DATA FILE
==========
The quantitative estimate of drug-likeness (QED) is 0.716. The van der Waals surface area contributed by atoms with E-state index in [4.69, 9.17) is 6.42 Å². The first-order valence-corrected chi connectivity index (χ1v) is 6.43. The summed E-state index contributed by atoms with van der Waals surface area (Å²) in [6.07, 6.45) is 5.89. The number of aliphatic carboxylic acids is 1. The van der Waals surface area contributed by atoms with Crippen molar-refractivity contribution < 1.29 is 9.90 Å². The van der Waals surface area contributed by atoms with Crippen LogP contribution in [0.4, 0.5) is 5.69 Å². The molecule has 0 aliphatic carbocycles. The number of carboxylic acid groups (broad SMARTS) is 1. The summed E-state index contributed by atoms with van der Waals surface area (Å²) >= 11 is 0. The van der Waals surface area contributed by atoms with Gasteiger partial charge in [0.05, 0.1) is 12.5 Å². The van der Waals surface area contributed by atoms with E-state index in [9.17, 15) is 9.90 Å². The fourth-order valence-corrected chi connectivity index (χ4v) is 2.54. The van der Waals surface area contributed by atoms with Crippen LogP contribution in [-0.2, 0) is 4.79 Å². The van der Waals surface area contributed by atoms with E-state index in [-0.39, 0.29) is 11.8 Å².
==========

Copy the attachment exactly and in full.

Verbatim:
The quantitative estimate of drug-likeness (QED) is 0.716. The van der Waals surface area contributed by atoms with E-state index in [4.69, 9.17) is 6.42 Å². The first-order valence-corrected chi connectivity index (χ1v) is 6.43. The summed E-state index contributed by atoms with van der Waals surface area (Å²) in [6.07, 6.45) is 5.89. The number of aliphatic carboxylic acids is 1. The van der Waals surface area contributed by atoms with Crippen molar-refractivity contribution < 1.29 is 9.90 Å². The van der Waals surface area contributed by atoms with Crippen LogP contribution in [0.4, 0.5) is 5.69 Å². The molecule has 0 aliphatic carbocycles. The number of carboxylic acid groups (broad SMARTS) is 1. The summed E-state index contributed by atoms with van der Waals surface area (Å²) >= 11 is 0. The van der Waals surface area contributed by atoms with Gasteiger partial charge in [0.05, 0.1) is 12.5 Å². The van der Waals surface area contributed by atoms with E-state index in [9.17, 15) is 9.90 Å². The fourth-order valence-corrected chi connectivity index (χ4v) is 2.54. The van der Waals surface area contributed by atoms with Crippen LogP contribution in [-0.2, 0) is 4.79 Å². The van der Waals surface area contributed by atoms with E-state index in [-0.39, 0.29) is 11.8 Å².